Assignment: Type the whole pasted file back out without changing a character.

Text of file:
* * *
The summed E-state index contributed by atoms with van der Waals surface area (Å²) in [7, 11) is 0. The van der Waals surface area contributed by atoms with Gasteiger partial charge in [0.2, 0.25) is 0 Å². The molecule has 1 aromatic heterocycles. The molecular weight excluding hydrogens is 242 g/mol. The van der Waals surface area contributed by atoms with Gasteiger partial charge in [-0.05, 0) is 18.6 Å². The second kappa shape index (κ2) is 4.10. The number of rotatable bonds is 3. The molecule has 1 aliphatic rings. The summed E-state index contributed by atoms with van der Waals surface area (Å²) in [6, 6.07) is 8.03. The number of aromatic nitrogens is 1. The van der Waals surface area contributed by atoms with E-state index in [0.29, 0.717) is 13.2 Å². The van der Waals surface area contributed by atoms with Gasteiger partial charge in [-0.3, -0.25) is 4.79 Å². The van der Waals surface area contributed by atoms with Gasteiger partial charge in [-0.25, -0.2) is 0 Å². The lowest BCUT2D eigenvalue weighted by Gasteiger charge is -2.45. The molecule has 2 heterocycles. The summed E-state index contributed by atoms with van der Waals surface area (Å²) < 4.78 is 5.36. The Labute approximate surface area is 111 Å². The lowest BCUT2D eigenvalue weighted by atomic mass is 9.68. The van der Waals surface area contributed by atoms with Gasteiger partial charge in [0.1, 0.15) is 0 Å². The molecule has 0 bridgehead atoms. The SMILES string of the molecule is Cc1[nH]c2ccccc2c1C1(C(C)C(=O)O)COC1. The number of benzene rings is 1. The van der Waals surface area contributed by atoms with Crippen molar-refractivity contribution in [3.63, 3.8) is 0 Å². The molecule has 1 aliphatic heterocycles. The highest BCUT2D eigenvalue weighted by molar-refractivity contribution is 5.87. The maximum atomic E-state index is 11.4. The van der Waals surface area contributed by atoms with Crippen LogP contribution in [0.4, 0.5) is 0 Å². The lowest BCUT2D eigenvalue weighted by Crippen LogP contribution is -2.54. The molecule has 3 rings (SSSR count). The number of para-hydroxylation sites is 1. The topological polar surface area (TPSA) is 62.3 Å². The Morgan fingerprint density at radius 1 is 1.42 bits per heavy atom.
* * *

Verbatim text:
The summed E-state index contributed by atoms with van der Waals surface area (Å²) in [7, 11) is 0. The van der Waals surface area contributed by atoms with Gasteiger partial charge in [0.2, 0.25) is 0 Å². The molecule has 1 aromatic heterocycles. The molecular weight excluding hydrogens is 242 g/mol. The van der Waals surface area contributed by atoms with Gasteiger partial charge in [-0.05, 0) is 18.6 Å². The second kappa shape index (κ2) is 4.10. The number of rotatable bonds is 3. The molecule has 1 aliphatic rings. The summed E-state index contributed by atoms with van der Waals surface area (Å²) in [6, 6.07) is 8.03. The number of aromatic nitrogens is 1. The van der Waals surface area contributed by atoms with E-state index in [0.29, 0.717) is 13.2 Å². The van der Waals surface area contributed by atoms with Gasteiger partial charge in [-0.3, -0.25) is 4.79 Å². The van der Waals surface area contributed by atoms with Gasteiger partial charge in [-0.25, -0.2) is 0 Å². The lowest BCUT2D eigenvalue weighted by Gasteiger charge is -2.45. The molecule has 2 heterocycles. The summed E-state index contributed by atoms with van der Waals surface area (Å²) < 4.78 is 5.36. The Labute approximate surface area is 111 Å². The lowest BCUT2D eigenvalue weighted by atomic mass is 9.68. The van der Waals surface area contributed by atoms with Gasteiger partial charge in [0.1, 0.15) is 0 Å². The molecule has 0 bridgehead atoms. The SMILES string of the molecule is Cc1[nH]c2ccccc2c1C1(C(C)C(=O)O)COC1. The number of benzene rings is 1. The van der Waals surface area contributed by atoms with Crippen molar-refractivity contribution in [3.63, 3.8) is 0 Å². The molecule has 1 aliphatic heterocycles. The highest BCUT2D eigenvalue weighted by molar-refractivity contribution is 5.87. The maximum atomic E-state index is 11.4. The van der Waals surface area contributed by atoms with Crippen LogP contribution in [0.4, 0.5) is 0 Å². The lowest BCUT2D eigenvalue weighted by Crippen LogP contribution is -2.54. The molecule has 3 rings (SSSR count). The number of para-hydroxylation sites is 1. The topological polar surface area (TPSA) is 62.3 Å². The Morgan fingerprint density at radius 1 is 1.42 bits per heavy atom.